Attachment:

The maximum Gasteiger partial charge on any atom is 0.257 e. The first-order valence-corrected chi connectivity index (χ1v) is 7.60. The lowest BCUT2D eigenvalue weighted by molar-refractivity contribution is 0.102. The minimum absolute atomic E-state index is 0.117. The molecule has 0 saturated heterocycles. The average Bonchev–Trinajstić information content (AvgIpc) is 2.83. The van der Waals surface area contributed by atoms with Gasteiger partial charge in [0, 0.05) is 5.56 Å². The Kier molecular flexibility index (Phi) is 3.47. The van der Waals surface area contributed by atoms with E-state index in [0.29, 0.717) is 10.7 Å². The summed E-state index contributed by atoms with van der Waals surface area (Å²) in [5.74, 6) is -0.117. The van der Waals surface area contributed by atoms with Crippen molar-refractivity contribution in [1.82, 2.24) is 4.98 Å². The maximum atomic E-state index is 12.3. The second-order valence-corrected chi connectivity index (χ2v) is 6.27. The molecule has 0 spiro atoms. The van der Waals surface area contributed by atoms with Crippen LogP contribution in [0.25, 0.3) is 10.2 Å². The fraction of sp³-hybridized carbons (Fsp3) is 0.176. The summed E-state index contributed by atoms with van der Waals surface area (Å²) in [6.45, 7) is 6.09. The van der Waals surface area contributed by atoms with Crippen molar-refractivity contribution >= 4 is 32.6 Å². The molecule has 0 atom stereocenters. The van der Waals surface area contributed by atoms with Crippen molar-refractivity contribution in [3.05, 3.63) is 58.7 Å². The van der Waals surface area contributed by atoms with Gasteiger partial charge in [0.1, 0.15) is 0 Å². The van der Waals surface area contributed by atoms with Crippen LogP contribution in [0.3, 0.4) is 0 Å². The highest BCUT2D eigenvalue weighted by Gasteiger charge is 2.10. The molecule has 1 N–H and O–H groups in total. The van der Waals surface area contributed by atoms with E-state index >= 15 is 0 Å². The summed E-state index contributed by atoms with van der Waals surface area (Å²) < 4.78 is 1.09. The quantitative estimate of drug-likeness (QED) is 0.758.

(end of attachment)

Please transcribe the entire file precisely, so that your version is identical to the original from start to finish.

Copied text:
The maximum Gasteiger partial charge on any atom is 0.257 e. The first-order valence-corrected chi connectivity index (χ1v) is 7.60. The lowest BCUT2D eigenvalue weighted by molar-refractivity contribution is 0.102. The minimum absolute atomic E-state index is 0.117. The molecule has 0 saturated heterocycles. The average Bonchev–Trinajstić information content (AvgIpc) is 2.83. The van der Waals surface area contributed by atoms with Gasteiger partial charge in [0, 0.05) is 5.56 Å². The Kier molecular flexibility index (Phi) is 3.47. The van der Waals surface area contributed by atoms with E-state index in [0.29, 0.717) is 10.7 Å². The summed E-state index contributed by atoms with van der Waals surface area (Å²) in [5.74, 6) is -0.117. The van der Waals surface area contributed by atoms with Crippen molar-refractivity contribution in [1.82, 2.24) is 4.98 Å². The maximum atomic E-state index is 12.3. The second-order valence-corrected chi connectivity index (χ2v) is 6.27. The molecule has 0 spiro atoms. The van der Waals surface area contributed by atoms with Crippen LogP contribution in [0.25, 0.3) is 10.2 Å². The fraction of sp³-hybridized carbons (Fsp3) is 0.176. The summed E-state index contributed by atoms with van der Waals surface area (Å²) in [6.45, 7) is 6.09. The van der Waals surface area contributed by atoms with Crippen molar-refractivity contribution >= 4 is 32.6 Å². The molecule has 0 atom stereocenters. The van der Waals surface area contributed by atoms with Crippen molar-refractivity contribution in [3.05, 3.63) is 58.7 Å². The van der Waals surface area contributed by atoms with Gasteiger partial charge in [0.1, 0.15) is 0 Å². The van der Waals surface area contributed by atoms with Crippen LogP contribution in [0.3, 0.4) is 0 Å². The highest BCUT2D eigenvalue weighted by Gasteiger charge is 2.10. The molecule has 1 N–H and O–H groups in total. The van der Waals surface area contributed by atoms with E-state index >= 15 is 0 Å². The summed E-state index contributed by atoms with van der Waals surface area (Å²) < 4.78 is 1.09. The quantitative estimate of drug-likeness (QED) is 0.758.